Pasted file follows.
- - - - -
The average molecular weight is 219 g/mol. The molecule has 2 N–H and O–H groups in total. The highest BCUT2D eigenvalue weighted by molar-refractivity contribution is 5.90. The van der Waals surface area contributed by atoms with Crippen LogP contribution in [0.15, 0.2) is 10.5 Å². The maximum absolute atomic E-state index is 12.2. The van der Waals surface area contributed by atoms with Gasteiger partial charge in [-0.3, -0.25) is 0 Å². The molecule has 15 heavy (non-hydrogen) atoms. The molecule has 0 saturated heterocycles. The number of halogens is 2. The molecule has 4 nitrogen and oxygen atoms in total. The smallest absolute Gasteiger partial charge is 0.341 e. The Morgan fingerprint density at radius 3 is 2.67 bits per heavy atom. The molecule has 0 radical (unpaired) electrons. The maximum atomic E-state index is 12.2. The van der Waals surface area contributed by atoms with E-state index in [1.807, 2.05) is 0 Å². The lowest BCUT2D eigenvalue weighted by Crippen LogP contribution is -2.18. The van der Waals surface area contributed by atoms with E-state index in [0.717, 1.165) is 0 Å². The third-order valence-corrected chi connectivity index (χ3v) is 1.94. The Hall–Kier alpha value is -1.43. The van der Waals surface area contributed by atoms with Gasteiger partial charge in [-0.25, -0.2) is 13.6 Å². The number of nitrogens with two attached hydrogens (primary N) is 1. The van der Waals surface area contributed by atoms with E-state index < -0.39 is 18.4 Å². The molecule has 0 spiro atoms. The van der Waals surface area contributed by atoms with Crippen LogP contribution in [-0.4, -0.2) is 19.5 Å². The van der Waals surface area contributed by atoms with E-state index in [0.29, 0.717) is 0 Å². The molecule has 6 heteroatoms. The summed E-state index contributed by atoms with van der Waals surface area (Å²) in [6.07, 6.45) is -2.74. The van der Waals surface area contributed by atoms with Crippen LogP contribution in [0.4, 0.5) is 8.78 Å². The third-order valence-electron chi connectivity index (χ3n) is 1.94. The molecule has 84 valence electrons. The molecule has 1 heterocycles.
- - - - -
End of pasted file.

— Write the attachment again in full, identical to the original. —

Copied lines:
The average molecular weight is 219 g/mol. The molecule has 2 N–H and O–H groups in total. The highest BCUT2D eigenvalue weighted by molar-refractivity contribution is 5.90. The van der Waals surface area contributed by atoms with Crippen LogP contribution in [0.15, 0.2) is 10.5 Å². The maximum absolute atomic E-state index is 12.2. The van der Waals surface area contributed by atoms with Gasteiger partial charge in [-0.3, -0.25) is 0 Å². The molecule has 15 heavy (non-hydrogen) atoms. The molecule has 0 saturated heterocycles. The number of halogens is 2. The molecule has 4 nitrogen and oxygen atoms in total. The smallest absolute Gasteiger partial charge is 0.341 e. The Morgan fingerprint density at radius 3 is 2.67 bits per heavy atom. The molecule has 0 radical (unpaired) electrons. The maximum atomic E-state index is 12.2. The van der Waals surface area contributed by atoms with E-state index in [1.807, 2.05) is 0 Å². The lowest BCUT2D eigenvalue weighted by Crippen LogP contribution is -2.18. The van der Waals surface area contributed by atoms with E-state index in [0.717, 1.165) is 0 Å². The third-order valence-corrected chi connectivity index (χ3v) is 1.94. The Hall–Kier alpha value is -1.43. The van der Waals surface area contributed by atoms with Gasteiger partial charge in [-0.25, -0.2) is 13.6 Å². The number of nitrogens with two attached hydrogens (primary N) is 1. The van der Waals surface area contributed by atoms with E-state index < -0.39 is 18.4 Å². The molecule has 0 spiro atoms. The van der Waals surface area contributed by atoms with Crippen LogP contribution in [-0.4, -0.2) is 19.5 Å². The van der Waals surface area contributed by atoms with E-state index in [0.29, 0.717) is 0 Å². The molecule has 6 heteroatoms. The summed E-state index contributed by atoms with van der Waals surface area (Å²) in [6.07, 6.45) is -2.74. The van der Waals surface area contributed by atoms with Crippen LogP contribution in [0.4, 0.5) is 8.78 Å². The third-order valence-electron chi connectivity index (χ3n) is 1.94. The molecule has 84 valence electrons. The molecule has 1 heterocycles.